When you think about it, there is a logic to starting with lighter weights before you blast your muscles with your really heavy sets.
This helps to prevent injury, and allows you to physically prepare yourself for your heaviest sets, while steadily progressing through more and more weight.
In a way, pyramid training serves as a replacement for a proper warm-up routine.
The first sets of the pyramid are effectively the warm-up – whereas the final sets are where you lift the ‘real’ weight that allow you to develop your strength and build muscle properly.
So What Is Wrong With Pyramid Training?
Well, even though it incorporates a warm-up (of sorts), pyramid training is not an ideal way to work out.
The reason for this is quite simple…
As a natural weight lifter, the most efficient way to stimulate muscle growth is through progressive overload.
This means that your workouts should be structured in a way that allows you to systematically progress, lifting heavier and heavier weights month after month.
If you follow a pyramid-oriented approach, however, your muscles will end up being quite fatigued by the time you reach your final heavy set at the top of the pyramid.
Let’s look back to the above example I gave with the bench press.
If you are only getting to your max weight of 225 lbs on your 4th set, do you really think you’ll be able to lift a maximal amount of weight?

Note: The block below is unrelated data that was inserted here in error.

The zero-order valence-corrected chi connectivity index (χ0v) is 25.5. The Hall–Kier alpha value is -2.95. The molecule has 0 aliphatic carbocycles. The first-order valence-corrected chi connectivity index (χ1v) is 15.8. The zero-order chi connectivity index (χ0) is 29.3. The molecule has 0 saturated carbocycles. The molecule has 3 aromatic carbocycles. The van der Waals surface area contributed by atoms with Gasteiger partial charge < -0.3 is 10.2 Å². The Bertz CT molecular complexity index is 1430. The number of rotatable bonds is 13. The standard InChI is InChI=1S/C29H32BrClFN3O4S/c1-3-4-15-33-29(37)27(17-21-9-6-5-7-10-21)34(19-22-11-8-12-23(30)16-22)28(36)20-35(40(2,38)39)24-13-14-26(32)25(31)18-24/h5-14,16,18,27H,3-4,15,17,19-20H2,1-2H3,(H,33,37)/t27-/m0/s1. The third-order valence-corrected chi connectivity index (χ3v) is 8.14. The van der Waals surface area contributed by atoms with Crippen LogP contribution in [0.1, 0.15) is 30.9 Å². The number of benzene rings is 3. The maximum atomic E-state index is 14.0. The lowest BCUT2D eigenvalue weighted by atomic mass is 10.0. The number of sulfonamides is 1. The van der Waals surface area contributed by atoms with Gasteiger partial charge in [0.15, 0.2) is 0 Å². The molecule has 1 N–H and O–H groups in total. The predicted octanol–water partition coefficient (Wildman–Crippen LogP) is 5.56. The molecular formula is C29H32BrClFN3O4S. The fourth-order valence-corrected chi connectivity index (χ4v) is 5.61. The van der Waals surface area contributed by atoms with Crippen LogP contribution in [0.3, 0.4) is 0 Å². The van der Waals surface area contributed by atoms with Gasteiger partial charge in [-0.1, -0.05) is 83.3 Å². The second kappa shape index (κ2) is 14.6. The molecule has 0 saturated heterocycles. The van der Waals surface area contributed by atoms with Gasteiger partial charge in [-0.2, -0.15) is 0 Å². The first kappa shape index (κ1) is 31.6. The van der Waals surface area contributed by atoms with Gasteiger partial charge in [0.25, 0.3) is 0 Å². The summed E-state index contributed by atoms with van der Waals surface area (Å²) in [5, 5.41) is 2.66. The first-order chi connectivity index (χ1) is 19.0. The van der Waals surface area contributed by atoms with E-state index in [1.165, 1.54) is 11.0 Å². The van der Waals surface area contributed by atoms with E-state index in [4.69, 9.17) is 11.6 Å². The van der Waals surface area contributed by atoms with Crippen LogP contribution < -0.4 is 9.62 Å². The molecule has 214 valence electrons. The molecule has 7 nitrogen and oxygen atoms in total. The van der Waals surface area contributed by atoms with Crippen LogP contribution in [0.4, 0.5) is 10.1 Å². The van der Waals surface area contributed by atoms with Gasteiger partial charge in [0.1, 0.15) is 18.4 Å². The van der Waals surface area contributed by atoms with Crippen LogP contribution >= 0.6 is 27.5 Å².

Of course not!
You’ll be tired by that point, which will inevitably mean that the amount you can lift will suffer.
Over time, this impairs your ability to move onto heavier and heavier weights, thereby needlessly slowing down your overall progress.
It’s as if you force yourself to climb up an entire mountain, without conserving your energy for the final adversary that’s waiting for you at the top.
What You Should Be Doing Instead
Not to worry – even if you’ve been wasting your time with pyramid sets for years, hope is not lost!
There are several other viable alternatives that you can do, and you’ll be able to see benefits almost immediately.
Instead of pyramid training, I would recommend either modified straight sets or reverse pyramid training.
Modified straight sets are very simple, but also very effective if you do them correctly.
In fact, it is what I recommend for the majority of my clients, at least when starting out.
Basically, modified straight sets are when you work with the same amount of weight for each of your ‘real’ sets, focusing on a specific rep range.